Yahoo — You might want to think twice before opening up that email from your local police department.
A new scam posing as a speeding ticket has hit at least three residents in Tredyffrin Township, Pennsylvania, just outside of Philadelphia. The ticket arrives via email and contains a link that loads malicious code onto the user’s computer.
The scam prompted the local police department to issue an alert last week.
The Simi Valley Police Department in California issued a warning about a similar type of scam on Monday.
What makes the scam particularly alarming is that the emails contain accurate traffic data, including street names, speed limits and actual driving speeds. The people who received the emails were actually speeding at the time and location noted in the scam emails.
Since the emails contain legitimate information, people are tricked into thinking they’re genuine and are more likely to click through the email.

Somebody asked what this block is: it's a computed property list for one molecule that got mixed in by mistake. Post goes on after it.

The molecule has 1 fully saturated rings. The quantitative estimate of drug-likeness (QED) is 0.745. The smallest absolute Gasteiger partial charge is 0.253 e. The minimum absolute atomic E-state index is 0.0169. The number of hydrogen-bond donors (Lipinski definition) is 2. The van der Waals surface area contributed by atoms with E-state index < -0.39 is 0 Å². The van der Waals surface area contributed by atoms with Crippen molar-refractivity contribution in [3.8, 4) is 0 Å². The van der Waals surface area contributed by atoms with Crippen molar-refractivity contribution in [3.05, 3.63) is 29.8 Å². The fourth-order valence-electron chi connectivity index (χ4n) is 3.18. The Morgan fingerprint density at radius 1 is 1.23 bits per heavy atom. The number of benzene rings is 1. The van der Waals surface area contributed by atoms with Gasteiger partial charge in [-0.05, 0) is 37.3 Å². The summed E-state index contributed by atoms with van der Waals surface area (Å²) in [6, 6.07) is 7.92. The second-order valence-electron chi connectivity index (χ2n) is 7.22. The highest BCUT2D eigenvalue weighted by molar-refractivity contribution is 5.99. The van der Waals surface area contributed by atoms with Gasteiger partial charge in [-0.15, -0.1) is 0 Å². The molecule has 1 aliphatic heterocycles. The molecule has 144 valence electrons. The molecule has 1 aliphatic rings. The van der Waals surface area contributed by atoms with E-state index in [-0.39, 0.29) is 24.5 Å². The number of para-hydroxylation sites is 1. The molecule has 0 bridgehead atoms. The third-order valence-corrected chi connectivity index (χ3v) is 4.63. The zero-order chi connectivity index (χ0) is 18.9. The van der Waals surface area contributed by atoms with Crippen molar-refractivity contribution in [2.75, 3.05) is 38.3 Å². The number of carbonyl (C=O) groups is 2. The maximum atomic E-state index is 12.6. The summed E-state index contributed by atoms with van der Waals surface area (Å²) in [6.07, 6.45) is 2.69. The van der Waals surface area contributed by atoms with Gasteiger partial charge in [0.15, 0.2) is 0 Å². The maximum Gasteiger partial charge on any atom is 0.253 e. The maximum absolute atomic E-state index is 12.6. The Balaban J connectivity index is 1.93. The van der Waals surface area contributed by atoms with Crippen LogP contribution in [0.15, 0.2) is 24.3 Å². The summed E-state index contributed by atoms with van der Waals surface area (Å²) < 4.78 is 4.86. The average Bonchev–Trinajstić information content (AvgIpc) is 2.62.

The police suspect that the traffic data is being obtained through a traffic app that tracks phone GPS data, though exactly which app isn’t clear.
Although the email requests payment within five days, no mechanism is in place to receive the fines. Instead, a link on the email that says it contains a photo of the victim’s license plate loads malware onto the user’s device when clicked. The message doesn’t actually include a photo of the person’s license plate.
The alert from the police department reminds people that citations are never issued through email.